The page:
“It’s a Small World” That Lacks Diversity


In honor of Hispanic Heritage month, it is important that a light is shone on the diversification—or lack thereof—in a mainstay in human entertainment here in America: Disney productions. Whether in Disney shows, Marvel movies, or casting choices, Disney has failed to meet the representation that Hispanic-Americans would like to see. In many cases, production seems to focus more on profitable stories rather than accurate representation. With this lack of Hispanic inclusion, Hispanic children don’t feel connected to any particular character or story.

The story of Disney’s “The Emperor’s New Groove” (2000) is a prime example of how Disney departs from fair and accurate representation. Originally created to be “Kingdom of the Sun”, the movie was to be about Incan Empire myths and tales, the fable that sets the scene for the movie that was actually produced. The Inca myth was about a poor llama herder who magically switched lives with a self-centered prince. Somewhere along the production line, this idea was abandoned and turned into a story about a spoiled prince who turns into a llama.

Although the moral of the story endures, the transformation into a llama almost serves to mock the Incan myth. Disney abandoned the tale, prioritizing viewership rather than cultural representation. In addition to the altered storyline, the casting of the so-called Incan-based movie was primarily White. In fact, there are no Hispanic voice actors in the entirety of the movie.

Adding on to the casting aspect, Marvel studios—which is tied with Disney—fails to include Hispanic characters into their movies. Currently, there are no Hispanic superheroes in the Marvel Cinematic Universe (MCU) movies. All of the six original Avengers are White. Of the main characters in all of the MCU movies, the ones of Hispanic descent are limited:

  • Lupita Nyong’o (Nakia, first seen: “Black Panther”, 2018)
  • Michael Peña (Luis, first seen: “Ant-Man”, 2015).
  • Zoe Saldaña (Gamora, first seen: “Guardians of the Galaxy”, 2014)
  • Benicio del Toro (The Collector, first seen: Thor: The Dark World”, 2014)

Twenty five films in the MCU and only four of the characters represent a group that takes up 18.5% of the U.S population, and 21.5% of the population at Edison High. Octavio Villarreal-Cesar ‘25, a Mexican-American student at EHS, expressed his frustration about Marvel’s lack of inclusion.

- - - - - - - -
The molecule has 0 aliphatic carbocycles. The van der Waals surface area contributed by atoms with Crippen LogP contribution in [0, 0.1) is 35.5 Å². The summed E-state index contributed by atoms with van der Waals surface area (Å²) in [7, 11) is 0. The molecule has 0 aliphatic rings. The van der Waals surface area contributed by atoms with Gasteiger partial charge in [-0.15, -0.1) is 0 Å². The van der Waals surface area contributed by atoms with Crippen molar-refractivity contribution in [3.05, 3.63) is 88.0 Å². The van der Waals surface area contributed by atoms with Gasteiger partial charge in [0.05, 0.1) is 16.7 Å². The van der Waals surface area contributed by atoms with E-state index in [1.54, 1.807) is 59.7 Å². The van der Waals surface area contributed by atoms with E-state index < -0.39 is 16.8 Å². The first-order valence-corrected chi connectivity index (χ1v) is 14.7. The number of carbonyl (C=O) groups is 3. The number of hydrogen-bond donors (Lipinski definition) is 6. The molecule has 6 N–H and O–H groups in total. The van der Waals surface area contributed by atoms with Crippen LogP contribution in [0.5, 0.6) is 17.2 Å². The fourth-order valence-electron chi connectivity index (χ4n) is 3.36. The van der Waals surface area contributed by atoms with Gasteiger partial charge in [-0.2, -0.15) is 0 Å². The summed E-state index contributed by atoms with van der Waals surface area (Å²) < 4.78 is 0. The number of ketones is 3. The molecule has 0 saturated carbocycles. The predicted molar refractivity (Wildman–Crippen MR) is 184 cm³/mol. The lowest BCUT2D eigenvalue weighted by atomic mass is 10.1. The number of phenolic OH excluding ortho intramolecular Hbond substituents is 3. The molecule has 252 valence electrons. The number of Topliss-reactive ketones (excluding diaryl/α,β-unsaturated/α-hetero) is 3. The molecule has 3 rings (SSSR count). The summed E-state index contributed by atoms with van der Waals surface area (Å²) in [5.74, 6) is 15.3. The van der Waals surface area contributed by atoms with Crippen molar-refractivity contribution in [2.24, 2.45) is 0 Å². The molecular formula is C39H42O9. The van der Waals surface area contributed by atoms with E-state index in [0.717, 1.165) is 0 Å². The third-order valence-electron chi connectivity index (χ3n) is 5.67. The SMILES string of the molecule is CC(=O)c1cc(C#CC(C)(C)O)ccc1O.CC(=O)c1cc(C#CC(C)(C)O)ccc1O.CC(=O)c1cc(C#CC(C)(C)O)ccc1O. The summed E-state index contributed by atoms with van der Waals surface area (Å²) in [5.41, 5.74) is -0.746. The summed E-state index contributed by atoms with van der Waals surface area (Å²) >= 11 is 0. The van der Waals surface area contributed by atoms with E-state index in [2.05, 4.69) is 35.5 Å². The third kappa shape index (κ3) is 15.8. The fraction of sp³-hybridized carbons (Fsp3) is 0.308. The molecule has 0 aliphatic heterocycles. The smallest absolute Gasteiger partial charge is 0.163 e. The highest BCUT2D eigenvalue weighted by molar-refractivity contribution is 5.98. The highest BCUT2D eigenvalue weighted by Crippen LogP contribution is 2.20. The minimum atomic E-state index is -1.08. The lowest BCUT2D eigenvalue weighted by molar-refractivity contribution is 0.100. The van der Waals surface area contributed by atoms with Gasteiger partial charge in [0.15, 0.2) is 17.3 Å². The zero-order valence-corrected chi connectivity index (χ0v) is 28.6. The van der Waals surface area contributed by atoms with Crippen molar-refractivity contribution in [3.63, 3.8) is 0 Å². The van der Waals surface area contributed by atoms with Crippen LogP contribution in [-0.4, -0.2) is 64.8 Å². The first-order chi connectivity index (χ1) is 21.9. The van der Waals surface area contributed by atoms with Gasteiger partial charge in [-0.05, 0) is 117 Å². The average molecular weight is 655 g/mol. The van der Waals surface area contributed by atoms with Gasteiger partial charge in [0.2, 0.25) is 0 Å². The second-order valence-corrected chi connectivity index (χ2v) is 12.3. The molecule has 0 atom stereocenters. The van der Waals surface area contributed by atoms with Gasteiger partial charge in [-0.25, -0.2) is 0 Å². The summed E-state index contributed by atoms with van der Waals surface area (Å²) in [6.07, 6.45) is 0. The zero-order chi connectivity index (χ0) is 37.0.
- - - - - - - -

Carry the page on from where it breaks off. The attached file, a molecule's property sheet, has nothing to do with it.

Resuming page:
“Honestly yes [it is inaccurate],” Villarreal-Cesar said. “Yes because they are not adding culture. They seem to use stereotypes, and do not broaden characters.”

I thought that the only way I could be Hispanic was to take on the stereotypical portrayal that Disney shows Hispanic viewers.” – April Godoy ‘25

Disney’s children’s show “Elena of Avalor” may seem like a positive representation of Hispanics; however, Disney generalizes all cultures from Central to South America. Although it is an improvement for Disney productions, the show comes off as lazy for not looking into the distinct cultures of Central America, South America, and the Caribbean. More individualized characters would cause children to feel even more connected to a certain princess or protagonist.

To combat this issue, Villareal-Cesar said he would like to see “old singers like Selena. They [could] talk about her life and all that…[and] about other things like how Mexico came to be. Some people are mean to Hispanic people, so a movie about why we should care about them.”

Not only representation in characters is wanted, but musical inclusion also plays a role in the drive for diversity. In addition to a storytelling-style movie to show the public the hardships Hispanic people might face in the modern-day, the stigma around Hispanic people in the modern-day could be dispelled if Disney put in the effort to bring awareness.

Certainly, this greater awareness does not stop at one of Disney’s mainstays in both character development and profitability: Disney princesses. Unfortunately, however, there are none that represent the Hispanic population well. “Elena of Avalor” only came out in 2016, so it didn’t have much impact on our generation in EHS today. The damage, in other words, was already done; the conformative mindsets were already implemented, the show was too little too late.

April Godoy ‘25, a student of Peruvian descent, noted that she has always wanted a princess during her childhood to represent someone like her.